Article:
For us, one of the CES 2013 hits was the rapidly emerging smart watch category. During the Electronics Show Judie attended a media event from the makers of the Pebble smart watch, we saw many wearing the I’m Watch as the company tried to stealth promote their (mostly disappointing) offering, and we spent over an hour in a private meeting with the key players at Martian Watch. (Read the post.) Judie and I both walked away with watches, and I’m glad we did. You see, for my money, the Martian Watch is currently at the top of the smart watch heap. The reasons for this are simple.
First, the Martian Watch doesn’t scream “Hey, look at me!!! I’m a smart watch being worn by an early-adopter geek!” While it may or may not appeal to your aesthetics, at first glance it looks like any large wrist watch. Only upon closer examination is the small LED screen noticeable. The rest of the watch looks like … a watch.
Second, while the Martian Watch is arguably a smart watch, the developers of it make the wise decision to let the watch serve as a “smart interface” rather than a “smart device” unto itself. (Our description not the company’s.) That means that, instead of trying to cram all kinds of technology into the watch, Martian decided to leverage the power built into today’s iOS and Android phones. For example, when used with an iPhone 5 the Martian Watch is more akin to a Bluetooth headset with a small screen than anything else.
The buttons on the watch activate Siri and the noise canceling microphone and speaker let you make notes, take calls, dictate notes etc. Anything you can do with a Bluetooth headset and Siri you can do with the Martian Watch. The main difference is that the Martian Watch is … a watch. As such it is worn on the wrist and not on the ear. It also technically means that the company could quickly and easily come out with a pendant, a tie clip or any other sort of wearable Siri-accessing accessory.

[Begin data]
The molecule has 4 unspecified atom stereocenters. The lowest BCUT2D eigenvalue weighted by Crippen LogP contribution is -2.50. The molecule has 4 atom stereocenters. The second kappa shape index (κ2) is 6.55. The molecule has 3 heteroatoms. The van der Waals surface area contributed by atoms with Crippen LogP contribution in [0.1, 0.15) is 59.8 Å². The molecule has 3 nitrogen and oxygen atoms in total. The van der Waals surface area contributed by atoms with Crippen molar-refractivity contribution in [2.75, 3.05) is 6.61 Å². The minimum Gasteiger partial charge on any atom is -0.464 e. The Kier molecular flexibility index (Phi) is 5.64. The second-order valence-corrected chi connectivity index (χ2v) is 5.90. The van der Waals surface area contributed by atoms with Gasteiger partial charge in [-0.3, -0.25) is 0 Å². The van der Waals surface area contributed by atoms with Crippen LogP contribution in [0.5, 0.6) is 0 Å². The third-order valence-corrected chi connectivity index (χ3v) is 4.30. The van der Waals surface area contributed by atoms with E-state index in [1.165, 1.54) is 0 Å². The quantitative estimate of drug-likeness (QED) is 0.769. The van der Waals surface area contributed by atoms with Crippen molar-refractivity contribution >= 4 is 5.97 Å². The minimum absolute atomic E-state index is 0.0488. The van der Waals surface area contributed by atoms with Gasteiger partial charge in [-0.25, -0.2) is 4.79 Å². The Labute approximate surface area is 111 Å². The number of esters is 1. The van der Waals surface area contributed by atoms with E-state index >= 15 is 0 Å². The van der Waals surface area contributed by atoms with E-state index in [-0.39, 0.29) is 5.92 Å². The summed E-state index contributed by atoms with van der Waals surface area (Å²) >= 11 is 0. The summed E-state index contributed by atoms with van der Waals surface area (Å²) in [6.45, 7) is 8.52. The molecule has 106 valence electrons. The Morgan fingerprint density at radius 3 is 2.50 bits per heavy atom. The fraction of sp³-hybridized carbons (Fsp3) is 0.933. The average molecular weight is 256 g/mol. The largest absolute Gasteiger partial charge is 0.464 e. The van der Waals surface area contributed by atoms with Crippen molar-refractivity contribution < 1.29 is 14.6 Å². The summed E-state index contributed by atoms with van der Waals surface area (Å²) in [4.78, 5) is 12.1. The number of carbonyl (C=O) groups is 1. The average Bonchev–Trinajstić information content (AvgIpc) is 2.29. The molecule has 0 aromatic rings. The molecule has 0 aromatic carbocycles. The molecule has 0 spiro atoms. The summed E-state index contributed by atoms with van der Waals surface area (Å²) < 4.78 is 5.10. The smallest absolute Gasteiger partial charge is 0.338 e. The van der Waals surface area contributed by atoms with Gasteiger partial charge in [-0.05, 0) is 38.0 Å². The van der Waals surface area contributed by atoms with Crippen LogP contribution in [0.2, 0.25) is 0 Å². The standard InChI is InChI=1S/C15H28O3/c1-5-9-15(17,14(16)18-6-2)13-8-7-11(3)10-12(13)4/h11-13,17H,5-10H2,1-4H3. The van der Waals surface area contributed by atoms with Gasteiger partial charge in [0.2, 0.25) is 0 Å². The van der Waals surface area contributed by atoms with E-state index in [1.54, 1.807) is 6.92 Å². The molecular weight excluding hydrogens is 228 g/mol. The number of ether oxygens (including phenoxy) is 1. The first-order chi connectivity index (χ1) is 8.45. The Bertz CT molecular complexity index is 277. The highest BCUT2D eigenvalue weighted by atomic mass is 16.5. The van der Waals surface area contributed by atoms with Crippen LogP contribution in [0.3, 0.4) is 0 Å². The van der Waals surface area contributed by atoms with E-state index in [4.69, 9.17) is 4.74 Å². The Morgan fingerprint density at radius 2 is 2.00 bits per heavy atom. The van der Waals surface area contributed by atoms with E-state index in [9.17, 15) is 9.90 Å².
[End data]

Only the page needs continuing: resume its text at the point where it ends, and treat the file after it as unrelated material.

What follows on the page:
The other difference between the Martian Watch and a Bluetooth headset is the small LED screen on the lower portion of the watch face.The OLED that displays caller ID or an incoming text (up to 40 characters), along with vibration and LED alerts. It was initially rather limited in its usefulness, but after the release of the free iOS companion app yesterday the watch and its screen are more useful.
The iOS app lets you receive notifications right on your Martian Watch. These notifications currently include email from iCloud, Gmail, AOL and Yahoo! Mail accounts (Gmail accounts appear to require @gmail.com which means we cannot use our @geardiary.com account right now) , direct Facebook messages, mentions on Twitter and Calendar event alerts. The app can also be set so you can get daily weather forecasts, and have a world clock display on the LED screen. All of these features are terrific and work well. You can also use the watch’s “find phone” feature, and configure many of the display and alert settings. My favorite features however are the new ability to control the watch’s vibration levels and turn on and off the “do not disturb” feature.
The app also enables the Martian Watch’s Camera Mode. The camera mode lets you place the phone wherever you like, choose “camera mode” from the Martian Watch menu, and tap of the watch’s top button to take a picture. There’s even the option to have the watch do a 2-second countdown and then snap the picture.
The app adds value to an already-nice smart watch. Best of all… this is just the beginning. Check out Martian Technologies here.